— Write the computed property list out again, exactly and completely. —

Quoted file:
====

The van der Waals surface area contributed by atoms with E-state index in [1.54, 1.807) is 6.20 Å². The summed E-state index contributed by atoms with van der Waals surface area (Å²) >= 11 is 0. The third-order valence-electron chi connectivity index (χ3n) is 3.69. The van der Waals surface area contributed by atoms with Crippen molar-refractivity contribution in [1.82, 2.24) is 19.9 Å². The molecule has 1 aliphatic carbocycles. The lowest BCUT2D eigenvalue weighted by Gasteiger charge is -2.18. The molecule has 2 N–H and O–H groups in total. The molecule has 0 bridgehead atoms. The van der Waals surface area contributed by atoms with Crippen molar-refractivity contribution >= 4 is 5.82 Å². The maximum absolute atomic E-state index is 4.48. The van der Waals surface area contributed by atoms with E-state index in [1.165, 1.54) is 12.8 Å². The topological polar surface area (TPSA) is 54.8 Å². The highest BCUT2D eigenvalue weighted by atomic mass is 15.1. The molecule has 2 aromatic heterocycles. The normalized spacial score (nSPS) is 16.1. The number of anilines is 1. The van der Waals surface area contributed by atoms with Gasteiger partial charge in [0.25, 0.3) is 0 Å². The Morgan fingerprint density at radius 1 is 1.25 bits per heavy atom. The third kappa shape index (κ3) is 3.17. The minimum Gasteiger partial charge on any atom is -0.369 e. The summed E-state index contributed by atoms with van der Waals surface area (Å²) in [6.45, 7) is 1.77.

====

The van der Waals surface area contributed by atoms with E-state index in [1.54, 1.807) is 6.20 Å². The summed E-state index contributed by atoms with van der Waals surface area (Å²) >= 11 is 0. The third-order valence-electron chi connectivity index (χ3n) is 3.69. The van der Waals surface area contributed by atoms with Crippen molar-refractivity contribution in [1.82, 2.24) is 19.9 Å². The molecule has 1 aliphatic carbocycles. The lowest BCUT2D eigenvalue weighted by Gasteiger charge is -2.18. The molecule has 2 N–H and O–H groups in total. The molecule has 0 bridgehead atoms. The van der Waals surface area contributed by atoms with Crippen molar-refractivity contribution >= 4 is 5.82 Å². The maximum absolute atomic E-state index is 4.48. The van der Waals surface area contributed by atoms with E-state index in [1.165, 1.54) is 12.8 Å². The topological polar surface area (TPSA) is 54.8 Å². The highest BCUT2D eigenvalue weighted by atomic mass is 15.1. The molecule has 2 aromatic heterocycles. The normalized spacial score (nSPS) is 16.1. The number of anilines is 1. The van der Waals surface area contributed by atoms with Gasteiger partial charge in [0.25, 0.3) is 0 Å². The Morgan fingerprint density at radius 1 is 1.25 bits per heavy atom. The third kappa shape index (κ3) is 3.17. The minimum Gasteiger partial charge on any atom is -0.369 e. The summed E-state index contributed by atoms with van der Waals surface area (Å²) in [6.45, 7) is 1.77.